Her story: Aga Tone, female pilot with Norway's Nor Aviation

28 July 2016

On May 30, 2016, Norwegian aerial work and passenger transport provider Nor Aviation received its third H125 in Marignane, France. On the occasion of the delivery, female flight operations manager and pilot Aga Tone sat down to chat with Airbus Helicopters about her experience as a woman in the helicopter world.

Her story: Aga Tone, female pilot with Norway's Nor Aviation

Aga Tone, pictured on the left, during the delivery ceremony of Nor Aviation's third H125


What led you to become a helicopter pilot?

My father was an avionics technician in the Norwegian air force so I grew up with helicopters, in the helicopters hangar, and like many people I thought that becoming a pilot was not something you could do. Pilots, they had to be some sort of super humans.

I first started my education in tax law and law, then I soon realized I didn’t want to become a lawyer or work with taxes for the rest of my life. I found a civilian helicopter school, so I applied. I was not, say old, but I was 27 when I first started flying compared to the others who were around 18.


What are the abilities required to be an excellent helicopter pilot?

There a lot of skills required, but I think, especially for a helicopter pilot, you need to be able to work on your own, to be independent, and be self-aware, know yourself, your limits, because if you’re over or under confident, either way you have a problem. And, of course, being able to push yourself because otherwise you will never broaden your horizons enough to go anywhere.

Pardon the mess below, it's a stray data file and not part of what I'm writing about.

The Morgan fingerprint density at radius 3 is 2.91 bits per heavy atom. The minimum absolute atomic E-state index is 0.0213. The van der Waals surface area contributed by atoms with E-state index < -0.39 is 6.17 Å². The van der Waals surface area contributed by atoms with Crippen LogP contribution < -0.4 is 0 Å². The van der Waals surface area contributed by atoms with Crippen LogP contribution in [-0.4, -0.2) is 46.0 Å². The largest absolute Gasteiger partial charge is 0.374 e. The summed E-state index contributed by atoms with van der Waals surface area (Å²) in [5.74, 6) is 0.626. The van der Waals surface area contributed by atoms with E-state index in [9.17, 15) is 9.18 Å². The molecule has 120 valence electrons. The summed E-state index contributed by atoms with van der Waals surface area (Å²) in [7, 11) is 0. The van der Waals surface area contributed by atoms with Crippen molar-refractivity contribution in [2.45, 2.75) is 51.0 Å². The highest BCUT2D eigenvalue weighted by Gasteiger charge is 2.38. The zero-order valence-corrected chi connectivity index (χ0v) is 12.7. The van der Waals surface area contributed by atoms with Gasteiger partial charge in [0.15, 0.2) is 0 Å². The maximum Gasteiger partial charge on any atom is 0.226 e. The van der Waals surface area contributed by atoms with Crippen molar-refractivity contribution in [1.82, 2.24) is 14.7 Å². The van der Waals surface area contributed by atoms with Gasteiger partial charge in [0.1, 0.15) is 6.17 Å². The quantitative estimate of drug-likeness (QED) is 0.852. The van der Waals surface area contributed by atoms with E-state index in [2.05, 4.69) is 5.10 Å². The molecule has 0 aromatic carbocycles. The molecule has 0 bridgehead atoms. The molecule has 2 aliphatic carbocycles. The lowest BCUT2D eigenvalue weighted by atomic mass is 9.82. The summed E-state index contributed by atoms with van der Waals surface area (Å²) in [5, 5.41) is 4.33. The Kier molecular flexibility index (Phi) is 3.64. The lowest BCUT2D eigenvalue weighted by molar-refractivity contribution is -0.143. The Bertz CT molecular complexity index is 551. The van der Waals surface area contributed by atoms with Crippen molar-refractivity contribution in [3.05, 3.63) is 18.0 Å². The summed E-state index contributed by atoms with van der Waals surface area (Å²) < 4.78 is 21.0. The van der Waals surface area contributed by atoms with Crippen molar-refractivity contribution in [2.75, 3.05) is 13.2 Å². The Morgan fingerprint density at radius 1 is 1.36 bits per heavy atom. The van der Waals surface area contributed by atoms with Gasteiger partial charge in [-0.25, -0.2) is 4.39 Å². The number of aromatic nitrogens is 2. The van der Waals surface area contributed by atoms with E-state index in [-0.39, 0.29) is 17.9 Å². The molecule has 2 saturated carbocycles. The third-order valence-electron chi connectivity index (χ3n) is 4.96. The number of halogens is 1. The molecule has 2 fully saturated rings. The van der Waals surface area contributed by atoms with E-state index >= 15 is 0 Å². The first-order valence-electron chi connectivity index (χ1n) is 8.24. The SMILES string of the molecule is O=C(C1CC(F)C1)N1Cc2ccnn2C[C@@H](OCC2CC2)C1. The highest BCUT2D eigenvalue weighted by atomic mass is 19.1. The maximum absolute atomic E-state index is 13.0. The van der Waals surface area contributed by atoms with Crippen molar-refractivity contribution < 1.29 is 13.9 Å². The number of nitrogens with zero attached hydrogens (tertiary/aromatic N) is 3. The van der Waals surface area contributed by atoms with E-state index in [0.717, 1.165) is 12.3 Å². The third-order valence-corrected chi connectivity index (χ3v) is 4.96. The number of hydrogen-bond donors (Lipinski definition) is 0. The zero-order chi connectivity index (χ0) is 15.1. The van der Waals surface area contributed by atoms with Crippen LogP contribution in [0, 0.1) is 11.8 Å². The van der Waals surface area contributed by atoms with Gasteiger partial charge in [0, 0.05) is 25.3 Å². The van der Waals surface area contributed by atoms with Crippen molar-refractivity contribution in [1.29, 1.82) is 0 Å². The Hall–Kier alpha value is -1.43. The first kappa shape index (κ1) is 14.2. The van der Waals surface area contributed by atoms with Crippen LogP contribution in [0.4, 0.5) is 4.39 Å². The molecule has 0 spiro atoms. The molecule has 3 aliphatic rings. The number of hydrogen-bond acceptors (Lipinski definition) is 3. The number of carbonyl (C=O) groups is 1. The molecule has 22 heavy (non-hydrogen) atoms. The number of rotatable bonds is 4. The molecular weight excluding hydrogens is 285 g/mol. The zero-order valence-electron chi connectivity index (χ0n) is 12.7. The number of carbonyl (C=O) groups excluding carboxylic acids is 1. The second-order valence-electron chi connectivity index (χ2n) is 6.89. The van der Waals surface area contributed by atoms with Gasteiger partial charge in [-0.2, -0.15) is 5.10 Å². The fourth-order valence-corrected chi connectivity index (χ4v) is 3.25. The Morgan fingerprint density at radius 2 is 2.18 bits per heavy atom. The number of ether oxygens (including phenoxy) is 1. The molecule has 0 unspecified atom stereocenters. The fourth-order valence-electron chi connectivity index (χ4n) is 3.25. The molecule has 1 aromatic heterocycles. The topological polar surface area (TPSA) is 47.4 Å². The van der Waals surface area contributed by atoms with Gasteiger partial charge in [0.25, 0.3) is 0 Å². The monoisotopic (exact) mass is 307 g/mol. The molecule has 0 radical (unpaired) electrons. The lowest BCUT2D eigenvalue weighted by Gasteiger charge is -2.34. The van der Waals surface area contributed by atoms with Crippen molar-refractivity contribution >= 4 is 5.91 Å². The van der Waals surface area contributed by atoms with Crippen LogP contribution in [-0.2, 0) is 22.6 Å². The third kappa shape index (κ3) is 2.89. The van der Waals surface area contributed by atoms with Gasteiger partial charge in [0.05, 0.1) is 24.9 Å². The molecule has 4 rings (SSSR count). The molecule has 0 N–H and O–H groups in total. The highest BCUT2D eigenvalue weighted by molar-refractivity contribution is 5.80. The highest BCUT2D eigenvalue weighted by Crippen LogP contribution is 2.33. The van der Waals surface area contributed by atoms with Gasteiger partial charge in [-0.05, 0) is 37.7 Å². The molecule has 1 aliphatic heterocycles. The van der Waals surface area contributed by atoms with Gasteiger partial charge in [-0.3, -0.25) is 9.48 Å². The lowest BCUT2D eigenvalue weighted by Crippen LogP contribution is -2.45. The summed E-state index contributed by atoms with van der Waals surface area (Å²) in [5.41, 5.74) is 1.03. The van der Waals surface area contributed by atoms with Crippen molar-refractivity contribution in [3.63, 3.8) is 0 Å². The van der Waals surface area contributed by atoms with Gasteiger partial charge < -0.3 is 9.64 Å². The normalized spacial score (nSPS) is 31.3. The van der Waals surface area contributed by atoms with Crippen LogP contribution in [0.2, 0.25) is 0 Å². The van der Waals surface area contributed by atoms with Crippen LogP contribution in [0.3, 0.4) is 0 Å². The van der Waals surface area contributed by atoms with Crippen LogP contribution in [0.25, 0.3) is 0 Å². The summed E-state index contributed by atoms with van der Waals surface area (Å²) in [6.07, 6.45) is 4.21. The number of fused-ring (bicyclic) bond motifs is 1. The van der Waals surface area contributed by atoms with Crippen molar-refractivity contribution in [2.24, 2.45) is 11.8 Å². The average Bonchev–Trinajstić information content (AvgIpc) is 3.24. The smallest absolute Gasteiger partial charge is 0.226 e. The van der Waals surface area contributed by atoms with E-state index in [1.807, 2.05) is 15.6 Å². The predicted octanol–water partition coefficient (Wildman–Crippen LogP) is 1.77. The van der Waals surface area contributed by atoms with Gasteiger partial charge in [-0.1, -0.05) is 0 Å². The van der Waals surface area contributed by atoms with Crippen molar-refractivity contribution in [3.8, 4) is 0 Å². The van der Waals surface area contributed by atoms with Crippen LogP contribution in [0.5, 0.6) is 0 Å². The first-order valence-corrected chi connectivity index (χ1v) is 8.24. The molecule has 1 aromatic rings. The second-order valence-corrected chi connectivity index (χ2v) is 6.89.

Would you say that it’s hard for a woman to be in a man’s world?

That’s a very interesting question and I ask myself that because of course in Norway, women are equal, and we are given the same opportunities. It’s not like I wasn’t allowed to go to school and become a pilot, but sometimes I feel like I’m struggling to be accepted and then I’m not sure if it’s because I’m a women or because I’m me, if it’s my personality or my gender. And there are too few women to make assumptions based on gender.

When I spent four months in India, I was very worried that I would be discriminated against as a woman, but in fact for the first time in my life I was actually treated the same way as my male colleagues, and it was a huge surprise to me. In India, they have many female pilots. I had fair skin and was tall – that was strange – but that I was not a male that wasn’t.

Here, because it’s uncommon, I don’t get the same treatment as a man. I wouldn’t call it discrimination, but there is something. I think that any profession if it’s dominated by only one gender, it’s not good, either way.

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